Like Cullier’s list, players have still tried to use Altar of Dementia to mill cards efficiently. I do not believe that this is the path Hogaak fans should take because of the low ceiling it provides. With the help of Bridge from Below, sacrificing creatures was never a liability. All creatures that were put on the Altar were replaced, making the deck as synergistic as they come. Without the help from the Zombie tokens, I have been very unimpressed with Altar of Dementia as an enabler and I believe sticking with Carrion Feeder as the main sacrifice outlet for Stitcher’s Supplier will suffice.

If the Zombie package isn’t your thing, be on the lookout for those using Hollow One as a shell for Hogaak, Arisen Necropolis. The enormous Avatar will still make its mark at the Mythic Championship one way or another. It has powerful synergy with milling through the early creatures discussed above or drawing and discarding heaps of cards in the first few turns.

These graveyard strategies are not unbeatable, but they still warp the metagame in a way that prevents innovative decks from reaching the top. It seems foolish to cast your creatures the honest way when you can spend zero mana to do the same job. I know it sounds strange for me to defend the deckbuilding options of aggro enthusiasts; however, it is important for all sides to push for the betterment of the format. When there are more viable options within a genre, the format is better for it.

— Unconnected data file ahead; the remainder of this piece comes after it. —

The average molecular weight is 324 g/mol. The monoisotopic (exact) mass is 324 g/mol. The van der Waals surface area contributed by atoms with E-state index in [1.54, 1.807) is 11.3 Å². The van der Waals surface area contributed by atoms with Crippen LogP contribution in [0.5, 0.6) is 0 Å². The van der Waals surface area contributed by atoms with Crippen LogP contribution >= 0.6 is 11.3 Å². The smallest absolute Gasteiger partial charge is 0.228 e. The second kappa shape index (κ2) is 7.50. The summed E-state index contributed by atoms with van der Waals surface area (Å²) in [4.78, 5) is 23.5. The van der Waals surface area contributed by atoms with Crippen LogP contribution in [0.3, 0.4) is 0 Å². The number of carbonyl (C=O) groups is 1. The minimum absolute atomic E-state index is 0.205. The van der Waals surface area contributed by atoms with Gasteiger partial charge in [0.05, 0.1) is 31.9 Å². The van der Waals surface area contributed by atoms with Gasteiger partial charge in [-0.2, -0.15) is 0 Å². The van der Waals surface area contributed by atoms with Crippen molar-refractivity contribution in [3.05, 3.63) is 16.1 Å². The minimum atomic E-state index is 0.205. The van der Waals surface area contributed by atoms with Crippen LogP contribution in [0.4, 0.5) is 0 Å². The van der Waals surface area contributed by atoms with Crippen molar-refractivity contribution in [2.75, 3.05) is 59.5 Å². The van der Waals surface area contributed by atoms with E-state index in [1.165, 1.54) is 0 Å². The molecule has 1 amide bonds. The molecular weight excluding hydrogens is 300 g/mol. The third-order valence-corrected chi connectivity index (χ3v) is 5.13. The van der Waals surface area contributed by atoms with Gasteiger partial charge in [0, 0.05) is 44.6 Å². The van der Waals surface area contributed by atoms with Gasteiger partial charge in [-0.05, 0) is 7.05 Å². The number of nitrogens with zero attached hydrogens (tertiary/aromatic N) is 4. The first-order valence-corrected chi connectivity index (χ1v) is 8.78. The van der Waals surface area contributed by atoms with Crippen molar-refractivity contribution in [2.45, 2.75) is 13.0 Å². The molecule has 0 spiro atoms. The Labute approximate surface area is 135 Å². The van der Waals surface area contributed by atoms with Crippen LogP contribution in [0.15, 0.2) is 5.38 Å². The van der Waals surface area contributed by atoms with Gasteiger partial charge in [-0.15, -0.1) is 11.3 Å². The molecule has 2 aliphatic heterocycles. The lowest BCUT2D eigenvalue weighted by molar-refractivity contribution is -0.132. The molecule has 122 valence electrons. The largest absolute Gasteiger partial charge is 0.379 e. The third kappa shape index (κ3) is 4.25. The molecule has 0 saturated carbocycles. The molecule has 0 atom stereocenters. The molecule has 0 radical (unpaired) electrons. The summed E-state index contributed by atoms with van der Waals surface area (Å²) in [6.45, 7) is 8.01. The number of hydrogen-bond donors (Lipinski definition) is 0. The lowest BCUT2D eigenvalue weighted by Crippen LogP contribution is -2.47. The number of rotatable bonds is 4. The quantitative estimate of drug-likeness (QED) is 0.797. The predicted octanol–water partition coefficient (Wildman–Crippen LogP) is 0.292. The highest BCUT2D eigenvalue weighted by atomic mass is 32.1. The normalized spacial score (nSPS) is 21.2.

Between aggro decks, Humans and graveyard-based options remain at the top. The disruption and consistency of Humans is hard to match, and it has survived the test of time as a competitor in Modern. It has never been the flashiest deck to take on the army of busted decks out there, but it can get the job done. I expect to see this deck heavily represented in Barcelona, as well as the upcoming SCG Tour event in Philly that I will be battling in.

It would be foolish to play other aggro decks in this new metagame. Decks like Mono-Red Burn has proven to be vastly ineffective in competitive play for years, but Modern is expensive. Due to the value of these older cards, many players do not have the resources (or interest) in shifting out their deck for a brand-new option. This doesn’t apply as much to Standard, but Legacy and Modern see this phenomenon regularly. Part of the reason the most-played deck in any given Modern tournament is around fourteen percent is the enormous cost for players to switch decks.